I had always thought that there was just one Bizarro, meant to be Superman’s exact mirror-image. But, in searching out the character’s history in comics, I realize that just as we pass multiple reflections of ourselves in various surfaces every day, there are countless Bizarros who have compared themselves to the Man of Steel, over and over again, and who have always found themselves wanting. Which makes this week’s Supergirl, in which Maxwell Lord engineers a clone of Supergirl that gets dubbed—you guessed it—Bizarro, one of the season’s better installments. Because when you make Bizarro female, there’s an added dimension to the otherwise one-note “I kill Supergirl” mantra.
Spoilers for Supergirl 1×12 “Bizarro.”
But first, let’s see what Maxwell Lord has been up to:
“Death is the veil which those who live call life; they sleep, and it is lifted.”
Yes, he quotes Percy Bysshe Shelley’s Prometheus Unbound while removing the bandages from his Supergirl clone—a poor, comatose Jane Doe who, we see in flashback, he forcibly brought back to life three months ago. The parallel between Shelley’s poem and his wife Mary Shelley’s novel Frankenstein is clear, but it doesn’t make it any less creepy when we watch Maxwell coo to his creation (who calls him “my lord,” shudder) about how she owes everything to him. “Together we won’t just change the world,” he tells her, “we’ll change the meaning of life itself.” Except that we quickly learn that 1) the whole point is for her to kill Supergirl, and 2) Maxwell has apparently already tried this experiment on six other girls before he struck gold by injecting this one with a creepy black liquid that wouldn’t look out of place on The X-Files.
While previous episodes of Supergirl have made small feminist statements in various subplots, “Bizarro” might be the first episode since the pilot to really layer these superhero plotlines over struggles faced by young women. Here you have a creepy man grooming this poor, nameless girl with douchey quotes and manipulating her into hating a stranger—roughly the same age, body type, and coloring—so much that she wants to kill her. At first, this “Bizarro,” as Cat Grant christens her (because she named Supergirl, so of course she gets the right to name her rival) looks like a shoddy carbon copy of Kara thanks to some hand-waving about genetic synthesis. But after the DEO blasts her with some kryptonite lasers, she mutates into the kind of Bizarro we’ve come to expect: chalky white skin riddled with cracks and inky black eyes.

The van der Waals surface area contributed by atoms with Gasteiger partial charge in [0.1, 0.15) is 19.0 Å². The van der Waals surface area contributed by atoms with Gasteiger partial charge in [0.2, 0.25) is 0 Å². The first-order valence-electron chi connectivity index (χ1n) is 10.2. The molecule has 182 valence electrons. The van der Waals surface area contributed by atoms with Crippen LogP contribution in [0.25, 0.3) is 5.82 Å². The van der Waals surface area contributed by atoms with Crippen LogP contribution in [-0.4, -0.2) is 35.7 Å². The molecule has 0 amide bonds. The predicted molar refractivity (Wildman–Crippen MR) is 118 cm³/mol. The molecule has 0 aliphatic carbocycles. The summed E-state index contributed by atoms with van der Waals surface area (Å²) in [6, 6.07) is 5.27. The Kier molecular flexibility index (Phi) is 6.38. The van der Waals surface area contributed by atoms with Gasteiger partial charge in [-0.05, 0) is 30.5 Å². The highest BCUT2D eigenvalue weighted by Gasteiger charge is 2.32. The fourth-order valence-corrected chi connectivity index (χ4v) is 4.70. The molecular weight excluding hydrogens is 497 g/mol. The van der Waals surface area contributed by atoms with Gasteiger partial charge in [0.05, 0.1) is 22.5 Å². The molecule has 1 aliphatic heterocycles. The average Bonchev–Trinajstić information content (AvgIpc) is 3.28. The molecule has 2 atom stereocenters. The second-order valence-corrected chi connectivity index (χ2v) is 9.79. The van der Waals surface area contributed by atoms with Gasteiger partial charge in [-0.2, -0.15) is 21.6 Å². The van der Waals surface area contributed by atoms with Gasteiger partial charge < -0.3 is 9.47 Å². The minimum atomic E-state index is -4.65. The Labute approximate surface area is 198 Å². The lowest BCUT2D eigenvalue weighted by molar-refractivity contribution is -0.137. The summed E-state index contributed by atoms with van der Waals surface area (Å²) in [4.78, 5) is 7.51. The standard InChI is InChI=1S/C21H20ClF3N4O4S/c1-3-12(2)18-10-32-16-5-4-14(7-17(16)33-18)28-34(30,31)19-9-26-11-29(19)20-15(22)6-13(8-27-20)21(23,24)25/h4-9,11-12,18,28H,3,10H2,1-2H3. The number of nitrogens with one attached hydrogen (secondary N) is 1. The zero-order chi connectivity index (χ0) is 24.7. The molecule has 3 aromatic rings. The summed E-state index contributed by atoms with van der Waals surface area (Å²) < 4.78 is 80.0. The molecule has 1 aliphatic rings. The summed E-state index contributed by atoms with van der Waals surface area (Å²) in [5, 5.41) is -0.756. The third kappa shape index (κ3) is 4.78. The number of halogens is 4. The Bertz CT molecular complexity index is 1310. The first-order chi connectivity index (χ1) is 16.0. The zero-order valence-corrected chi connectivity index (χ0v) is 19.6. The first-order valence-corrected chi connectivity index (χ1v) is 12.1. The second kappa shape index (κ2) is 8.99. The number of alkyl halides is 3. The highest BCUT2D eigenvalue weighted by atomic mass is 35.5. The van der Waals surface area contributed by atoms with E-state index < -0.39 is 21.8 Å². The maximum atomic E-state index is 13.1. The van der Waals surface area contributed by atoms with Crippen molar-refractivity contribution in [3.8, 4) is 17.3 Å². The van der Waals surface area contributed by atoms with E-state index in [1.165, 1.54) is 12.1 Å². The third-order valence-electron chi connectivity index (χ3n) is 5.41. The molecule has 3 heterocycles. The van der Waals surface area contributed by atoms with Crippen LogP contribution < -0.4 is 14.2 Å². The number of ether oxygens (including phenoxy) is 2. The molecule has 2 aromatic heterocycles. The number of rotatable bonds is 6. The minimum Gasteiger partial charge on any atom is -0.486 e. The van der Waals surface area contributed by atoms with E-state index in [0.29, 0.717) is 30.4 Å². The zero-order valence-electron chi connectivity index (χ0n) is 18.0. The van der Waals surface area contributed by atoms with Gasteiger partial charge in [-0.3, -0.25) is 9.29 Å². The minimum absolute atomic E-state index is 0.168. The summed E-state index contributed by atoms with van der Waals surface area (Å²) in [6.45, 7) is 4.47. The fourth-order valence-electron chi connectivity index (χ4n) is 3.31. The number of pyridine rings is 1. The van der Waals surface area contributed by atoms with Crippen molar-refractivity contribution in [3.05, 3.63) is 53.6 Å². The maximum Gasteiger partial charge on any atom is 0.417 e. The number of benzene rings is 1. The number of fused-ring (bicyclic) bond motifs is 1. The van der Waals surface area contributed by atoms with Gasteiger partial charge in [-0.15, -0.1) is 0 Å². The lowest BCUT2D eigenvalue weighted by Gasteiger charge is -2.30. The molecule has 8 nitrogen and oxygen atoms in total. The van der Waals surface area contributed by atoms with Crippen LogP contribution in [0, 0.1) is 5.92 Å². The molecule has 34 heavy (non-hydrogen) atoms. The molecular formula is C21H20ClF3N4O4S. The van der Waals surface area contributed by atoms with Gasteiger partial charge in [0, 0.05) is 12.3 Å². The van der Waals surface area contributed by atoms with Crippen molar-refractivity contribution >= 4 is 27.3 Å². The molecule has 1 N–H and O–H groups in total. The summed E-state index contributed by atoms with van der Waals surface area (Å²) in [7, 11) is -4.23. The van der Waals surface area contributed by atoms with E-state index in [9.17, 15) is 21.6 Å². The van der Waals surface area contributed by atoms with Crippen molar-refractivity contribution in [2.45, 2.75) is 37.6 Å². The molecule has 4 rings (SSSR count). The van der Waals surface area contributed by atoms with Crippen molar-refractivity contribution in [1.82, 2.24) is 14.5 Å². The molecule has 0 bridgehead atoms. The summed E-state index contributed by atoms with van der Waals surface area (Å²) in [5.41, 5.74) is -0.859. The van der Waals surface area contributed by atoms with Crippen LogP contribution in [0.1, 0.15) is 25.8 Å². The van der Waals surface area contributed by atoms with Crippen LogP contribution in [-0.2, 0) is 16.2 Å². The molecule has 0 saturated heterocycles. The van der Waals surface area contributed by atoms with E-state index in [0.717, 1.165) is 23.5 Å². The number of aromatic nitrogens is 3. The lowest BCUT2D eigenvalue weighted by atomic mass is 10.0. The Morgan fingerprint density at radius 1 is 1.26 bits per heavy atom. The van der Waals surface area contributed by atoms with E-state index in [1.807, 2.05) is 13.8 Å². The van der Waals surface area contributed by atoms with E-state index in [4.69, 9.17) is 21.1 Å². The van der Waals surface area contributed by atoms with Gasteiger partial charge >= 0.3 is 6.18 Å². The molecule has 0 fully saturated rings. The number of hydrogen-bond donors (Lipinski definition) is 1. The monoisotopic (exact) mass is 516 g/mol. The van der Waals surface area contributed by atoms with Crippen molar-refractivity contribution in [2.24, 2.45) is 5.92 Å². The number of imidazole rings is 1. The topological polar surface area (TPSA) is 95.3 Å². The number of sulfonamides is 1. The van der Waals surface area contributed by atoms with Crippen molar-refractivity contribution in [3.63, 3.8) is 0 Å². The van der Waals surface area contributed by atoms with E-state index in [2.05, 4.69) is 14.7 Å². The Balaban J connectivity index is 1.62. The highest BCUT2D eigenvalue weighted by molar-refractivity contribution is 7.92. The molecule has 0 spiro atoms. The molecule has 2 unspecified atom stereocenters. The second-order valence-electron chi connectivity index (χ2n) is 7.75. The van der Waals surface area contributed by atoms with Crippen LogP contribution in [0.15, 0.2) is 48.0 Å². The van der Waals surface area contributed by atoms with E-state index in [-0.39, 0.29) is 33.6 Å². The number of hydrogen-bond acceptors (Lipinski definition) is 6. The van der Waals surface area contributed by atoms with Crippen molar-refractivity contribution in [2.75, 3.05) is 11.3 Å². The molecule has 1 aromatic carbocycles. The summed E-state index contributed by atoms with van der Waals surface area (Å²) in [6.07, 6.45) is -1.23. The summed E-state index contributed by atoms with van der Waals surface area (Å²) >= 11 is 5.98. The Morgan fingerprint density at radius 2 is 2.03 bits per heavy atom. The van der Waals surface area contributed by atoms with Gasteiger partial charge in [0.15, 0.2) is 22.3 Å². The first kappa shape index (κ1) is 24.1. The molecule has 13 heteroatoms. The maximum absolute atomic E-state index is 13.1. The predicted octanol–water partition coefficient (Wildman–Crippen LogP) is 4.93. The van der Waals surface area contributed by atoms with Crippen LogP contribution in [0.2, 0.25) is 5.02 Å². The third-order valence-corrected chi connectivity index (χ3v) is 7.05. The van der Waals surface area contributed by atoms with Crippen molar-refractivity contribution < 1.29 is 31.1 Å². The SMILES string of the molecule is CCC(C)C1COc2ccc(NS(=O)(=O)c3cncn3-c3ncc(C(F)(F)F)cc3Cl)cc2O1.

And what does Maxwell Lord say to her? He plays on her vanity:
“Supergirl made you a monster. If I were you, I’d be very angry about that. I’d want to take away everyone Supergirl loves.”
Sigh. Oh, and when Bizarro has the shocking notion that maybe Supergirl is a good person for saving everyone, Maxwell reminds her that:
“Sometimes things that seem good are really very, very bad.”
Complete with creepy hair-stroking.
A recurring theme of the series so far has been female competition, the notion that women should be helping each other up (like Cat Grant, as a prickly but caring mentor) instead of tearing each other down (remember mean girl Livewire?). While Bizarro was originally created as a male character, and has had countless opportunities in comics to try to go up against Superman, having Bizarro be a woman here—and, clearly, there’s no male precedent in this universe—taps into the kinds of struggles that modern-day young women grapple with: Is it more valuable to have rivals to remove, or a support network? When you see someone who is similar to you in some way, do you remove her or celebrate that solidarity?
At least Livewire had a tenuous reason for being so upset with Cat Grant and Supergirl. Bizarro, with her “Cookie Monster speak” (good one, Kara), is a one-dimensional antagonist. She’s only going after Kara because Maxwell Lord programmed her to. This could have been a rich opportunity for Bizarro to have more of an identity crisis, to look at Supergirl in the uniform and Kara in her civilian clothes, and wonder about a world in which she got to juggle these lives. We know nothing about Jane Doe before she was transformed, and (as you’ll see from the episode tying itself up neatly, as usual) her presence is fleeting.